Racial-Ethnic Disparities in Management and Outcomes Among Children With Type 1 Diabetes
BACKGROUND AND OBJECTIVES: Previous research has documented racial/ethnic disparities in diabetes treatments and outcomes. It remains controversial whether these disparities result from differences in socioeconomic status (SES) or other factors. We examined racial/ethnic disparities in therapeutic modalities and diabetes outcomes among the large number of pediatric participants in the T1D Exchange Clinic Registry.
METHODS: The cohort included 10 704 participants aged <18 years with type 1 diabetes for ≥1 year (48% female; mean age: 11.9 ± 3.6 years; diabetes duration: 5.2 ± 3.5 years). Diabetes management and clinical outcomes were compared among 8841 non-Hispanic white (white) (83%), 697 non-Hispanic black (black) (7%), and 1166 Hispanic (11%) participants. The population included 214 high-income black and Hispanic families.
RESULTS: Insulin pump use was higher in white participants than in black or Hispanic participants (61% vs 26% and 39%, respectively) after adjusting for gender, age, diabetes duration, and SES (P < .001). Mean hemoglobin A1c was higher (adjusted P < .001) in black participants than in white or Hispanic participants (9.6%, 8.4%, and 8.7%). More black participants experienced diabetic ketoacidosis and severe hypoglycemic events in the previous year than white or Hispanic participants (both, P < .001). There were no significant differences in hemoglobin A1c, diabetic ketoacidosis, or severe hypoglycemia between white and Hispanic participants after adjustment for SES.
CONCLUSIONS: Even after SES adjustment, marked disparities in insulin treatment method and treatment outcomes existed between black versus Hispanic and white children within this large pediatric cohort. Barriers to insulin pump use and optimal glycemic control beyond SES should be explored in all ethnic groups.
What’s Known on This Subject:
Previous studies have demonstrated racial and ethnic differences in glycemic control even after adjustment for variables such as insulin dosage, diabetes duration, and socioeconomic status. It is controversial whether genetic, physiologic, cultural, socioeconomic, and/or provider-related factors underlie these disparities.
What This Study Adds:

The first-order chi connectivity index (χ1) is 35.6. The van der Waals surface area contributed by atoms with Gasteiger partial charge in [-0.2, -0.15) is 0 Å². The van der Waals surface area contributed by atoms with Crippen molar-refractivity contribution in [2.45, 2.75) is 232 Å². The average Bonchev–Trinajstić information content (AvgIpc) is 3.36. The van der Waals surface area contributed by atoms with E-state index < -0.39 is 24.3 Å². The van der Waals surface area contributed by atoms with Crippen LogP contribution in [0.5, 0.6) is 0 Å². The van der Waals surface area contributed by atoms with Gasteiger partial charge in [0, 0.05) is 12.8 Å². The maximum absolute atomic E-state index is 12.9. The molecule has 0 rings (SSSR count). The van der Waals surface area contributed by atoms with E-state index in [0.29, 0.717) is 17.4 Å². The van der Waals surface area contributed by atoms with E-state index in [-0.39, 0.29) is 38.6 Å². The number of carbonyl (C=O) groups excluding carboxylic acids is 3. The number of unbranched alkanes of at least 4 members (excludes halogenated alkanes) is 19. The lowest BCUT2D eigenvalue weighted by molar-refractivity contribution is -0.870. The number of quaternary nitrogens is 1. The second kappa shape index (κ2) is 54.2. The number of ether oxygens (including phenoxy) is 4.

This study in a large, racially/ethnically diverse sample of children with type 1 diabetes demonstrates that racial disparities in insulin treatment methods and diabetes outcomes remain even after adjustment for socioeconomic status.
Despite significant advancements in the care of children with chronic illnesses, racial and ethnic inequities in care delivery and health outcomes persist in the United States.1 These inequities are especially troubling in children with type 1 diabetes whose anticipated long duration of disease places them at risk for acute and chronic complications, particularly in the presence of suboptimal care.2 Previous studies of children with type 1 diabetes have found that non-Hispanic black (black) children tend to have poorer glycemic control than non-Hispanic white (white) children as evidenced by higher hemoglobin A1c (HbA1c) values; many studies suggest that glycemic control in Hispanic children is intermediate (ie, between that of white and black subjects).1,3–10 Poor glycemic control has been associated with a ninefold higher mortality rate among black subjects compared with white subjects with type 1 diabetes aged <25 years, primarily due to an increased incidence of diabetic ketoacidosis (DKA) in black subjects.11
Racial/ethnic disparities have also been reported in treatment regimens used in pediatric patients with type 1 diabetes. The SEARCH (Search for Diabetes in Youth) study found that 26.3% of white children reported using insulin pump therapy compared with only 12.3% of Hispanic children and 5.3% of black children.12 In a more recent study, Valenzuela et al13 reported that black and Hispanic youth were consistently receiving less intensive insulin regimens than white youth, including the fact that far fewer minority children were receiving pump treatment.
It remains controversial to what extent genetic, physiologic,14 cultural, socioeconomic,15 and provider-related13 factors underlie observed racial and ethnic disparities in treatment regimens and clinical outcomes.16–18 Although some studies support the contention that socioeconomic status (SES) is more important than race as a predictor of glycemic control in pediatric populations,10 the impact of SES has been difficult to establish due to the small number of high-income black and Hispanic families in the majority of these studies. Established in 2010, the T1D Exchange Clinic Registry enrolled >10 000 children and adolescents with type 1 diabetes19 from 60 leading diabetes treatment centers across 31 US states. This patient population included >1800 black and Hispanic families, of whom 214 reported annual household incomes more than $100 000 per year. The size and the economic diversity of our patient sample allowed us to examine whether racial and ethnic disparities in treatment methods and clinical outcomes of US youth with type 1 diabetes persisted in minority children after controlling for differences in SES.
The T1D Exchange Clinic Network includes 73 US-based pediatric and adult endocrinology practices. The network commenced enrollment of subjects with type 1 diabetes into a clinic registry beginning in September 2010.19 Each clinic received approval from its respective institutional review board. Informed consent was obtained from adult participants and parents/guardians of minors, with assent from minors as required. Data were collected for the registry’s central database from the participant’s medical record and by having the participant and/or parent complete a comprehensive questionnaire, as previously published.